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Judge Dismisses Parts Of State’s SB4 Lawsuit Against San Antonio

SB4-Protest3.jpg
Joey Palacios | Texas Public Radio
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Protestors gather at San Antonio's federal courthouse in June 2017 during the first day of court for a multi-city federal lawsuit against SB4

A state judge has dismissed components of the Texas Attorney General’s lawsuit against the City of San Antonio and San Antonio Police Department for allegedly violating the state’s anti-sanctuary cities law, also known as SB4.

The suit stemmed from a December 2017 incident where several migrants were found in a trailer on San Antonio’s East Side.  The migrants were not taken into police custody but instead released to non-profit aid groups. At the time, San Antonio Police Chief William McManus said it was his decision. The attorney general alleged that decision violated SB4 and sued. State Judge Tim Sulak agreed with a city motion that the incident happened during a time when SB4 was not in full enforcement.

The attorney general announced an investigation in January 2018 and followed with a lawsuit. The case became high profile as it was the first time the state flexed its muscle over the law.

The City of San Antonio filed a motion soon after saying the incident took place after parts of SB4 were blocked.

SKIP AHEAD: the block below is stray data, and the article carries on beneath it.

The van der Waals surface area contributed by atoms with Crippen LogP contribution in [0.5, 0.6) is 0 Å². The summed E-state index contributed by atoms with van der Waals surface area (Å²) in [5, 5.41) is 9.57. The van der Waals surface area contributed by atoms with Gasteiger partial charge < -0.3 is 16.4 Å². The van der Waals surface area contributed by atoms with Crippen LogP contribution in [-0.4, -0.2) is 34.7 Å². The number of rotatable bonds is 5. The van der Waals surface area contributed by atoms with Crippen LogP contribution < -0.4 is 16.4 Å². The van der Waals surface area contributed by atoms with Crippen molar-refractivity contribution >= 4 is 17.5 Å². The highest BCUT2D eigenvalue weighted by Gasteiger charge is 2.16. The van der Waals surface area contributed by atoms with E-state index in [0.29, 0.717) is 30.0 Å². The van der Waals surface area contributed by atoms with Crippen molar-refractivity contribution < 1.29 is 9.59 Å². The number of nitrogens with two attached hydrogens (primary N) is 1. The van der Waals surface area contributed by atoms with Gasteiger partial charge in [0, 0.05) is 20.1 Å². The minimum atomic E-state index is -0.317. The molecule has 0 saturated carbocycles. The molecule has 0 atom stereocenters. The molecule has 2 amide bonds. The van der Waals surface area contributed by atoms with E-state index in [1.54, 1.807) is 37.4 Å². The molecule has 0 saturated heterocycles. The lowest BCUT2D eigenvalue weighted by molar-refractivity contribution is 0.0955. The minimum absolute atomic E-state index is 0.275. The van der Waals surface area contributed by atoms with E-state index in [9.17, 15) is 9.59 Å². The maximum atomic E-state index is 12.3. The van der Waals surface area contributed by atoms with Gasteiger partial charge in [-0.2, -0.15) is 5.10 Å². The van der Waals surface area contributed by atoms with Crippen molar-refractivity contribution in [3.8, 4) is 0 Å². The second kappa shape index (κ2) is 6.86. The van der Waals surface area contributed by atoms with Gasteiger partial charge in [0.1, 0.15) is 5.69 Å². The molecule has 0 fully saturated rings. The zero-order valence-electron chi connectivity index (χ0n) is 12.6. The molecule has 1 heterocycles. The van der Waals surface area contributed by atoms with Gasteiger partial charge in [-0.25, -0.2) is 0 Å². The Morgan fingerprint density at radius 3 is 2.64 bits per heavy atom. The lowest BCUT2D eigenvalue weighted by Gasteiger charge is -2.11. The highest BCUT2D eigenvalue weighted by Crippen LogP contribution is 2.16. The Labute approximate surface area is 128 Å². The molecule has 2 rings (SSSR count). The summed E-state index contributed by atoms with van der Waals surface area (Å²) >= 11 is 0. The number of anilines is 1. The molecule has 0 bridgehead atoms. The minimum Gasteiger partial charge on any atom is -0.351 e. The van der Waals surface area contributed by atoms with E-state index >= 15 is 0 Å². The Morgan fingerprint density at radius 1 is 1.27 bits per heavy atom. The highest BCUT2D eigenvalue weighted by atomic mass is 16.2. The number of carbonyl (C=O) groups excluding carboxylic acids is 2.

In August of 2017, Federal district Judge Orlando Garcia enjoined pieces of SB4 one day before the law was set to take effect. However, the Fifth Circuit Court of Appeals reversed that decision in March of 2018 allowing most of SB4 expect for one provision to continue.

San Antonio City Attorney Andy Segovia said that window – when the December trailer incident occurred – makes the state’s claim invalid.  

“Even after a court of appeals may lift that injunction or restraining order it can’t be retroactive and apply to behavior while that provision was enjoined,” Segovia said.

The city made that argument in a motion for summary judgment this January.  On July 2, Judge Sulak agreed and sided with the city in an order dismissing some of the state’s lawsuit.

“It’s a very positive development for the city and it gives us momentum as we proceed down to litigation but unfortunately… it’s not a decisive one in which the litigation ends so we’re moving forward,” Segovia said.

Texas Attorney General’s office disagreed with Sulak’s judgment claiming that the 5th Circuit dissolved all aspects of Judge Garia’s injunction.

“Because the federal trial court’s injunction was overturned, it cannot prohibit the state of Texas from enforcing SB 4 during the period it was wrongly enjoined,” said attorney general spokesman Marc Rylander.  “Otherwise, litigants could sue over a law they disagree with and get a free pass even if the law is ultimately upheld by the courts. Here, it is critical that the state be allowed to enforce SB 4, which protects the cooperative relationship between law enforcement and immigration officials.”

The suit is not over. Pieces of the lawsuit that allege the city does not cooperate with federal immigration officials will remain and go forward.

“The court’s ruling addressed only a portion of the State’s case, and we intend to continue to pursue all legal avenues to enforce SB 4 to its fullest extent,” Rylander said.

Late Thursday, Segovia said the city had received notice from the attorney general’s office that the decision would likely be appealed.

Of the parts of the lawsuit that do remain, Segovia adds the city does cooperate with federal immigration requisitions of all kinds.  

Joey Palacios can be reached at Joey@TPR.org and on Twitter at @Joeycules.